Report Accurately to Calm Financial Markets – Senior Deputy Governor Tells Reporters
Senior Deputy Governor, Dr. Maxwell Opoku-Afari
The Bank of Ghana’s Senior Deputy Governor, Dr. Maxwell Opoku-Afari advised journalists to report financial and economic news accurately.
He said this would calm financial market participants and avoid disorderly reactions during these times of heightened uncertainty.
The ongoing conflict between Russia and Ukraine has led to a downward revision of global growth forecasts by the International Monetary Fund, while the crisis has also increased inflationary pressures due to rising food prices and Energy. This necessitated rolling back COVID-19 era policies and tightening monetary policy in various countries.
Opening a workshop for Journalists for Business Advocacy (JBA), Dr Opoku-Afari said accurate reporting on these developments was needed to restore confidence in the economy.
“Efforts to build confidence will have to come from all facets of economic life. Institutions must play their part, private agents must take advantage of the conditions around them, the government must play its part to ensure growth in a stable economic environment and the Central Bank will have to guarantee low and stable inflation using the tools to its disposition. The press must take advantage of everything to influence the direction of economic thought and to influence society.
“Let us remember the IPI cardinal principle of journalism. The press must inform, persuade and influence society. In doing so, the press will have to use all the available data at its disposal, to conduct an analytical discourse and to imbue itself with confidence. Journalists need to go beyond the data provided to them and interrogate the data further to better understand, fact-generating data. All of these elements work together to engender economic confidence and that is where we need to be headed,” he stressed.
He explained that developments in the global economy, including the Russian-Ukrainian war, prompted strong and coordinated monetary and fiscal policy measures, including a 250 basis point hike in the policy rate to 17.5%. , the cancellation of macroprudential regulatory relief related to Covid-19. and the 20% cut in government spending as well as an additional 10% cut in discretionary spending to support the fiscal consolidation process.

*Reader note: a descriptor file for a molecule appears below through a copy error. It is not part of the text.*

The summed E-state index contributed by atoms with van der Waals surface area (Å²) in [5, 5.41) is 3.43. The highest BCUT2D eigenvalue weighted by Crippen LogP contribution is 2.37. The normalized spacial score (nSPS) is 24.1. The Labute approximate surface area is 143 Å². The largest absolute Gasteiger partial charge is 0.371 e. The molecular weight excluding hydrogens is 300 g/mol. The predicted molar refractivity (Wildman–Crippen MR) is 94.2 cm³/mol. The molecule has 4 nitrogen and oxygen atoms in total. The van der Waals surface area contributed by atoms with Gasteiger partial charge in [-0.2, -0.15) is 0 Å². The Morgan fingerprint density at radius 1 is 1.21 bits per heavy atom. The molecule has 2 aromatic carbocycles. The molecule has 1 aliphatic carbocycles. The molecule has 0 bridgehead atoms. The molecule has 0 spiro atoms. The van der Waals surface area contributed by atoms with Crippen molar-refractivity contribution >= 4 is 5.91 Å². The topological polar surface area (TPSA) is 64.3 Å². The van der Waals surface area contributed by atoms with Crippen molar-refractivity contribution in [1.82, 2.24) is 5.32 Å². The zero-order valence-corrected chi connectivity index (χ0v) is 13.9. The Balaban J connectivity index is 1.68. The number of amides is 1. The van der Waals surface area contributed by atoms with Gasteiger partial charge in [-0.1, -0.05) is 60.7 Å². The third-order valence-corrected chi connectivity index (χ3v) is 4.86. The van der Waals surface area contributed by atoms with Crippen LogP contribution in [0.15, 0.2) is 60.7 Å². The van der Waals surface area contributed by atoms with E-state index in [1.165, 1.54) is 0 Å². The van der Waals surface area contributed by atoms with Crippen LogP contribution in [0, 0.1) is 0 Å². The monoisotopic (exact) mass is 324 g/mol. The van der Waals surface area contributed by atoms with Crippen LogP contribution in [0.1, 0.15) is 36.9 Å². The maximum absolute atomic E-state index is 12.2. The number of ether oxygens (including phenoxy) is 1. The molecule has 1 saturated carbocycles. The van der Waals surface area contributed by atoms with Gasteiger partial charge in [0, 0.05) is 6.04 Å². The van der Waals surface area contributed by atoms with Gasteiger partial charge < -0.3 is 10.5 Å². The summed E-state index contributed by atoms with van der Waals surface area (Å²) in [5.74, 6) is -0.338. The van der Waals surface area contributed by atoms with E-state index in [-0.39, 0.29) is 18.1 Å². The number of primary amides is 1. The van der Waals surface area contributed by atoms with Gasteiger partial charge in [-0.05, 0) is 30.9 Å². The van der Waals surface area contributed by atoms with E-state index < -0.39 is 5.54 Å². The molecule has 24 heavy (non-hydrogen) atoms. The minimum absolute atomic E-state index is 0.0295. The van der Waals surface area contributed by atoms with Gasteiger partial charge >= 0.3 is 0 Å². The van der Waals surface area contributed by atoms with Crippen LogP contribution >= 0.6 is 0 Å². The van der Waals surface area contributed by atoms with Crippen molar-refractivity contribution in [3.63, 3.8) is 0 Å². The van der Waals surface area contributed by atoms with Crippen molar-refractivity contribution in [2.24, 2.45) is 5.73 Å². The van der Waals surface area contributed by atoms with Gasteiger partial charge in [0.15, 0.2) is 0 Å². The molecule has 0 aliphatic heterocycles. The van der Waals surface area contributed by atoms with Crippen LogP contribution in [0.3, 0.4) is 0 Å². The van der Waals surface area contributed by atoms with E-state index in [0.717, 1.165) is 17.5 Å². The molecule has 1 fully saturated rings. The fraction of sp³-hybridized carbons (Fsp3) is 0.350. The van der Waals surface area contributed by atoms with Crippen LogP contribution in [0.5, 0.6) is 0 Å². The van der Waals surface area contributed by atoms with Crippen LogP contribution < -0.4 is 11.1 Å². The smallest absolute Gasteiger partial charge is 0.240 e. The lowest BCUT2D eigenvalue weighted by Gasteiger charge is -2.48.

“The government further announced a $2.0 billion syndicated deal in line with approved external funding for 2022 and for liability management. These measures should help restore macroeconomic stability and boost investor confidence in the national economy,” he added.
Further, the First Deputy Governor stated that “The Bank of Ghana has extended the Forex Futures Auction to include Bulk Oil Distribution Companies (BDCs) to mitigate increased volatility in the foreign exchange market. (FX) and in the first auction on March 30, 2022, the Central Bank sold approximately $104.86 million above the BDC’s $100 million auction target.
Currency futures auctions, he said, were part of measures taken by the bank to manage currency liquidity in the local oil sector, minimize uncertainty of future currency availability and facilitate price discovery. , especially for the general pricing window in the downstream sector. , adding that “this strategy has contributed to the relative stability seen in the forex market and, with some normalization underway, the trend is expected to continue until the local currency returns to its fundamental equilibrium level.”
He mentioned that the economy has rebounded strongly from the pandemic (COVID-19) as evidenced by national accounts data recently released by the Ghana Statistical Service.
He also pointed out that the remarkable resilience shown by the banking sector over the two-year period could be attributed to the comprehensive financial sector reforms that took place before the COVID-19 pandemic hit in 2020, adding While the sector continues to remain liquid, profitable and well capitalized as a measure of sector solvency, the capital adequacy ratio remained well above the revised prudential limit of 13%.